The Shroud Room was the most important workshop on the second floor and occupied the whole of the front range. This was where funerary robes that dressed the deceased were made, as well as pillows and linings for the coffin. This room was the domain of women, at least 15 ladies worked here, they referred to it as ‘the Sewing Room’.
The Shroud Room has a high ceiling and lots of large windows that run along the length of one wall. These windows provide light to the bench below where there was space for a row of nine sewing machines. The position of the workbench provided the seamstresses with plenty of natural light, although the lower window panes are made of either reeded or frosted glass so that the ladies couldn’t see through it and get distracted (many of the windows in the factory had a similar design). The sewing machines were Singers, Pfaffs, a Wilcox & Gibbs, and an ‘over locker’ (a sewing machine designed to join seams, stitching over the edges of cut fabric to prevent fraying).
On the Shroud Room shelves we find rolls of material. At first these would have been silks, cottons, satins, swansdown and lace. More recently the materials had become mostly synthetic. In the centre of the room we find tables used for cutting material and at one end of the room next to the hoist, there is a ‘crimping machine’. This piece of machinery was used to cut out scalloped edging in material and probably dates from the early decades of the 20th Century.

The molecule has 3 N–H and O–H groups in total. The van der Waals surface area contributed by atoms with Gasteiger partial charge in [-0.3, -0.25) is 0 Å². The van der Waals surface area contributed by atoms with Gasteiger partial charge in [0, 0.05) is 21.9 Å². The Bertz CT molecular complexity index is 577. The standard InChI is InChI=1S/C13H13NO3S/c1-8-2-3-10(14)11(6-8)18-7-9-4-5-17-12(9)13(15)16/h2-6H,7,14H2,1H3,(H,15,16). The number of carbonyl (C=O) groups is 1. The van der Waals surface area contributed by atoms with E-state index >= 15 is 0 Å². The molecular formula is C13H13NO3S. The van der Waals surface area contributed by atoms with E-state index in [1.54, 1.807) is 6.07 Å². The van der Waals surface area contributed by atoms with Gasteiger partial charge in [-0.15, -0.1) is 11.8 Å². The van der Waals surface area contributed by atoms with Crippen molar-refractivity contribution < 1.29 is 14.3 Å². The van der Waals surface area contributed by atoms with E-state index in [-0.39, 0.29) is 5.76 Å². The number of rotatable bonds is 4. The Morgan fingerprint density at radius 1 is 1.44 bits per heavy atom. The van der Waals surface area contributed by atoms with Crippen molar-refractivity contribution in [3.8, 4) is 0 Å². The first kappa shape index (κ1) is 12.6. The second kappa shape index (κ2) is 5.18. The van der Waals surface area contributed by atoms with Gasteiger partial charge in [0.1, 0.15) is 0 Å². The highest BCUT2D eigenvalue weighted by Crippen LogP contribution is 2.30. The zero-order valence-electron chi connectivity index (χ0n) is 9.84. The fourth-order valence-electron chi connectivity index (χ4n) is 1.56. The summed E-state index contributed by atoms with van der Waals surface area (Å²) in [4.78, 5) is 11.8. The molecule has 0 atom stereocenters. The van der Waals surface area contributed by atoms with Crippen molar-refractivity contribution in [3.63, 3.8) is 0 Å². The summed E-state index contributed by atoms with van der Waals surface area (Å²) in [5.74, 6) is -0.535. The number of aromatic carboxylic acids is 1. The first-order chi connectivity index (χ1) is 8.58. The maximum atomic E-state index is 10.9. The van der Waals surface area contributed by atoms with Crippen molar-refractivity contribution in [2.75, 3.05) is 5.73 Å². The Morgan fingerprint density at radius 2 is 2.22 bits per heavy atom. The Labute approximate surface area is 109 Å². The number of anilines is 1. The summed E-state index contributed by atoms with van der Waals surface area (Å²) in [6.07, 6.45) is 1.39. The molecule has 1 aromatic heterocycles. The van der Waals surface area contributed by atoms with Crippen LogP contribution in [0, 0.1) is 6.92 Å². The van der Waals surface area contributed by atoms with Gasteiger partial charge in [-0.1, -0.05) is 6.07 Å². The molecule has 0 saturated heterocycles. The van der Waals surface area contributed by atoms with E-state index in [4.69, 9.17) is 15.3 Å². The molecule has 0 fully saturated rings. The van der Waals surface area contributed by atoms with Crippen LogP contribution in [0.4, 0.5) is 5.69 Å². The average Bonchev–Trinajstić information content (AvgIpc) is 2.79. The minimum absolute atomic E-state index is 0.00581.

Elizabeth Weaving, who used to work in the Shroud Room, remembered how cold it used to get:
“In winter it was very cold in here, because of the old Victorian windows. In the summer, it was the reverse, because you’ve got all this glass, and it’s really hot. And I know sometimes it could be that cold that you could actually see frost gathering on the inside of the panes, and you’d sit with your jacket on, or run across to the fire, especially when we had our breaks. And stand like the Victorian gentleman!”
Sheila Maher began working in the Shroud Room at Newman Brothers in the late 1950s. In March 1960 Sheila was three months’ pregnant and needed to get married as quickly as possible, but couldn’t afford a wedding dress. Instead she came up with a plan to pinch shroud material and make her own wedding dress.
“I decided to come to work very early in the morning, because we could get in anyway, and I used to measure up the lace and the silk. And what I used to do is fold it up and put it round my belly, because being pregnant they didn’t know any different, but I used to be frightened to death in case it fell down when I stood up! When I first got married, things didn’t always go well, and we used to be fighting and arguing. One day I said to my husband, ‘no wonder I’ve had no luck, because when I married you, I got married in a shroud!”